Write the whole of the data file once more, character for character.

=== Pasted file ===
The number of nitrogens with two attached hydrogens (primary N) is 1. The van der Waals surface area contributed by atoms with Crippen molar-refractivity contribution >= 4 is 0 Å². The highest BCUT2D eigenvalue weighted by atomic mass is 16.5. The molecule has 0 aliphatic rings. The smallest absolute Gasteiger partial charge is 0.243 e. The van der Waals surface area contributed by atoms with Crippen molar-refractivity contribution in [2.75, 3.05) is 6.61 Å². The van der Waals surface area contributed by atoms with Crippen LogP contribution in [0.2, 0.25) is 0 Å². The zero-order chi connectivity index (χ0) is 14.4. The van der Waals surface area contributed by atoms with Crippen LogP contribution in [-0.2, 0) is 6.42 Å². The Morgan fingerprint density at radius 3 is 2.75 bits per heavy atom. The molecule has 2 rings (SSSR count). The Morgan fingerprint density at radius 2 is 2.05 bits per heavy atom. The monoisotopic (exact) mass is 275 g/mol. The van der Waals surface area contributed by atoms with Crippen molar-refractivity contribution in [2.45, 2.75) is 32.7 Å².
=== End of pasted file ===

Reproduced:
The number of nitrogens with two attached hydrogens (primary N) is 1. The van der Waals surface area contributed by atoms with Crippen molar-refractivity contribution >= 4 is 0 Å². The highest BCUT2D eigenvalue weighted by atomic mass is 16.5. The molecule has 0 aliphatic rings. The smallest absolute Gasteiger partial charge is 0.243 e. The van der Waals surface area contributed by atoms with Crippen molar-refractivity contribution in [2.75, 3.05) is 6.61 Å². The van der Waals surface area contributed by atoms with Crippen LogP contribution in [0.2, 0.25) is 0 Å². The zero-order chi connectivity index (χ0) is 14.4. The van der Waals surface area contributed by atoms with Crippen LogP contribution in [-0.2, 0) is 6.42 Å². The Morgan fingerprint density at radius 3 is 2.75 bits per heavy atom. The molecule has 2 rings (SSSR count). The Morgan fingerprint density at radius 2 is 2.05 bits per heavy atom. The monoisotopic (exact) mass is 275 g/mol. The van der Waals surface area contributed by atoms with Crippen molar-refractivity contribution in [2.45, 2.75) is 32.7 Å².